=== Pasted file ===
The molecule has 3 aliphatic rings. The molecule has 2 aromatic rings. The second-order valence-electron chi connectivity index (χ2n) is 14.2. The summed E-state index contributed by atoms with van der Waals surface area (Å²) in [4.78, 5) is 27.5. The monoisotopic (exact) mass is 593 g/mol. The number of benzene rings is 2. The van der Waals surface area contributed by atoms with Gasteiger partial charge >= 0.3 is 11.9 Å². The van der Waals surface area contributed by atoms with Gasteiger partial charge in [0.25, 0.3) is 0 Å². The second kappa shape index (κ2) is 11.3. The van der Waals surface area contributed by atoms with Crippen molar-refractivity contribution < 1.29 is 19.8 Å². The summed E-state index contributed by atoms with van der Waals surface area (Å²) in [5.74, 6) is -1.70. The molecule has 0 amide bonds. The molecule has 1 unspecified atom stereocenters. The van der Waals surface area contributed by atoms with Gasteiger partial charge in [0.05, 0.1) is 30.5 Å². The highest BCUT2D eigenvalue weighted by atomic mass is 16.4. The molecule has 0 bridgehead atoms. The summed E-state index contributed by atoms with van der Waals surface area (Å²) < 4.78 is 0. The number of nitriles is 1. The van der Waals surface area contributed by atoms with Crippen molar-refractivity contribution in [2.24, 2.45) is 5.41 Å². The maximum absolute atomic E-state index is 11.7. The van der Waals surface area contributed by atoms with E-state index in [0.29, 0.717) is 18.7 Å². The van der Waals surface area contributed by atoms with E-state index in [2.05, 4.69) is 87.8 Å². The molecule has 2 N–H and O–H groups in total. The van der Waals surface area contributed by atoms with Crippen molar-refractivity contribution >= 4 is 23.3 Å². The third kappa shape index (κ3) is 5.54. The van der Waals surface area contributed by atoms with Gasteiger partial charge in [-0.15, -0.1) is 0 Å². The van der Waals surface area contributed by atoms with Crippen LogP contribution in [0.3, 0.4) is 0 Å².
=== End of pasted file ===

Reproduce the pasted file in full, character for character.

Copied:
The molecule has 3 aliphatic rings. The molecule has 2 aromatic rings. The second-order valence-electron chi connectivity index (χ2n) is 14.2. The summed E-state index contributed by atoms with van der Waals surface area (Å²) in [4.78, 5) is 27.5. The monoisotopic (exact) mass is 593 g/mol. The number of benzene rings is 2. The van der Waals surface area contributed by atoms with Gasteiger partial charge >= 0.3 is 11.9 Å². The van der Waals surface area contributed by atoms with Gasteiger partial charge in [0.25, 0.3) is 0 Å². The second kappa shape index (κ2) is 11.3. The van der Waals surface area contributed by atoms with Crippen molar-refractivity contribution < 1.29 is 19.8 Å². The summed E-state index contributed by atoms with van der Waals surface area (Å²) in [5.74, 6) is -1.70. The molecule has 0 amide bonds. The molecule has 1 unspecified atom stereocenters. The van der Waals surface area contributed by atoms with Gasteiger partial charge in [0.05, 0.1) is 30.5 Å². The highest BCUT2D eigenvalue weighted by atomic mass is 16.4. The molecule has 0 bridgehead atoms. The summed E-state index contributed by atoms with van der Waals surface area (Å²) < 4.78 is 0. The number of nitriles is 1. The van der Waals surface area contributed by atoms with Crippen molar-refractivity contribution in [2.24, 2.45) is 5.41 Å². The maximum absolute atomic E-state index is 11.7. The van der Waals surface area contributed by atoms with E-state index in [0.29, 0.717) is 18.7 Å². The van der Waals surface area contributed by atoms with E-state index in [2.05, 4.69) is 87.8 Å². The molecule has 2 N–H and O–H groups in total. The van der Waals surface area contributed by atoms with Crippen molar-refractivity contribution >= 4 is 23.3 Å². The third kappa shape index (κ3) is 5.54. The van der Waals surface area contributed by atoms with Gasteiger partial charge in [-0.15, -0.1) is 0 Å². The van der Waals surface area contributed by atoms with Crippen LogP contribution in [0.3, 0.4) is 0 Å².